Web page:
Greece wrestles with rise in hate crime

Protesters march in central Athens Demonstrators have protested against attacks on immigrants

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Greece's politicians and press are agonising over a wave of attacks on immigrants, and what to do about it.

Justice Minister Antonis Roupakiotis threatened tougher punishment for ethnic crimes, with sentences of over three years in jail for those who attack migrant workers.

The public order ministry also said it would no longer provide police guards for MPs from the far-right Golden Dawn party, which is seen by many as a key factor contributing to the climate of xenophobia in Greece.

The party, which won 18 seats in parliament in June, blame some of the country's economic problems on illegal immigration.

Hate attacks

Earlier, Javied Aslam, the head of the Migrant Workers' Association in Greece and leader of the Greek Pakistani community, said hundreds had been injured in racially motivated attacks.

"In the past six months, knife-wielding fascists have attacked some 500 persons with impunity from the police," he said.

The attacks have drawn strong condemnation from officials.

"The rise in hate attacks against foreigners is starting to take a dangerous direction," Justice Minister Antonis Roupakiotis said. "The country's acute migration problem and its consequences cannot, of course, be dealt with using inhumanly violent means."

Athens Mayor Giorgos Kaminis also urged punishment for the attackers: "When fellow human beings are being stabbed on an almost daily basis, society has to be alert and the state has to bring the perpetrators to justice."

'Is there no prosecutor?'

Some, however, have accused the authorities of inaction.

"Is there no judge left in Athens? Is there no prosecutor?" commentator Paschos Mandravelis asked on the Kathimerini website.

"There appear to be gangs of criminals that drive around the city beating, stabbing and killing fellow humans and yet no state authority seems willing or able to do anything about it."

"The Greek press is rife with reports of 'attacks carried out by members of Golden Dawn', the country's neo-fascist political party," the comment piece went on. "However, no prosecutor seems to be looking into the allegations."

The left-wing opposition party Coalition of the Radical Left, known as Syriza, blamed the government for the wave of attacks on migrants, accusing it of creating a "political climate of targeting immigration as the cause of all of the country's woes".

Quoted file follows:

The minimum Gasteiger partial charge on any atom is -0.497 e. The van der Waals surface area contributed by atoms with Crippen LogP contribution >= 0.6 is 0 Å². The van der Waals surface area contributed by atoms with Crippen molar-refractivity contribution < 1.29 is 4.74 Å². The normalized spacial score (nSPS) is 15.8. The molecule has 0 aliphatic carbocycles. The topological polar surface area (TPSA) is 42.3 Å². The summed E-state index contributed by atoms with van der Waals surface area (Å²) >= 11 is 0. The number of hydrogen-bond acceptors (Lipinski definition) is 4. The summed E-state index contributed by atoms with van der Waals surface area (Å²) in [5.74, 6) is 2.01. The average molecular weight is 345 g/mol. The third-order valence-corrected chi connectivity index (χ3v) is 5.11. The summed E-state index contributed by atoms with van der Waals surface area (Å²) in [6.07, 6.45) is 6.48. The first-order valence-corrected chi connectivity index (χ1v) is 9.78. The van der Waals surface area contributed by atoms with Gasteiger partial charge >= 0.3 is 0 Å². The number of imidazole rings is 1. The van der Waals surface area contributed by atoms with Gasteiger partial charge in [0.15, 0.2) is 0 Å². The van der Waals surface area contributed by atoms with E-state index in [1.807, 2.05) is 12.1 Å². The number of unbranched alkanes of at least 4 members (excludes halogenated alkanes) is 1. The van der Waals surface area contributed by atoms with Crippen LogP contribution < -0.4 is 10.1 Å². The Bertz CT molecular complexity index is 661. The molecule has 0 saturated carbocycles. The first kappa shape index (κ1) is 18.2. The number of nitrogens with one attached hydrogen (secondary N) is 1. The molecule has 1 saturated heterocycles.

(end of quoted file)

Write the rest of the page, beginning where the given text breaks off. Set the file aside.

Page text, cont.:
In an article headlined "Uncontrollable beast" on the Protagon website, journalist and blogger George Karelias criticised the security services for failing to act against hate crime, arguing that this inaction not only emboldens and encourages the attackers, but also broadens their "social base".

He also suggested that the government was unwilling to prosecute right-wing perpetrators for fear of "heroicising" them. "Greek society has become a mess that very easily accepts neo-fascist practices in the name of its own 'protection'," Karelias said.

Golden Dawn criticised

One incident attracted particular attention in the media and among officials.

On 7 September, a group of several dozen flag-waving Golden Dawn supporters clad in black T-shirts raided a street market in Rafina, northeast of Athens. A video clip posted online showed them checking migrants' papers and overturning their stalls, leaving merchandise strewn on the ground.

It also featured a Golden Dawn MP saying he had to step in where the police had failed in order to drive out "illegal vendors".

Speaking after the incident, Justice Minister Antonis Roupakiotis said that "the Golden Dawn's actions are offensive to traditional democratic principles and are creating the conditions for neo-fascist practices in the country".

"Any manifestation of violence or hate against either immigrants or Greek citizens must be condemned and punished," the minister said, warning people against "acting in place of the state".

This sentiment was echoed by an article on To Vima website, headlined "No to the Golden Dawn's state within the state".

The Golden Dawn raid in Rafina prompted the authorities to suspend the local police chief and launch an inquiry. Following assertions from Golden Dawn that it intends to continue policing street markets, the public order ministry also said it would not longer provide police guards to the party's MPs.

BBC Monitoring reports and analyses news from TV, radio, web and print media around the world. For more reports from BBC Monitoring, click here

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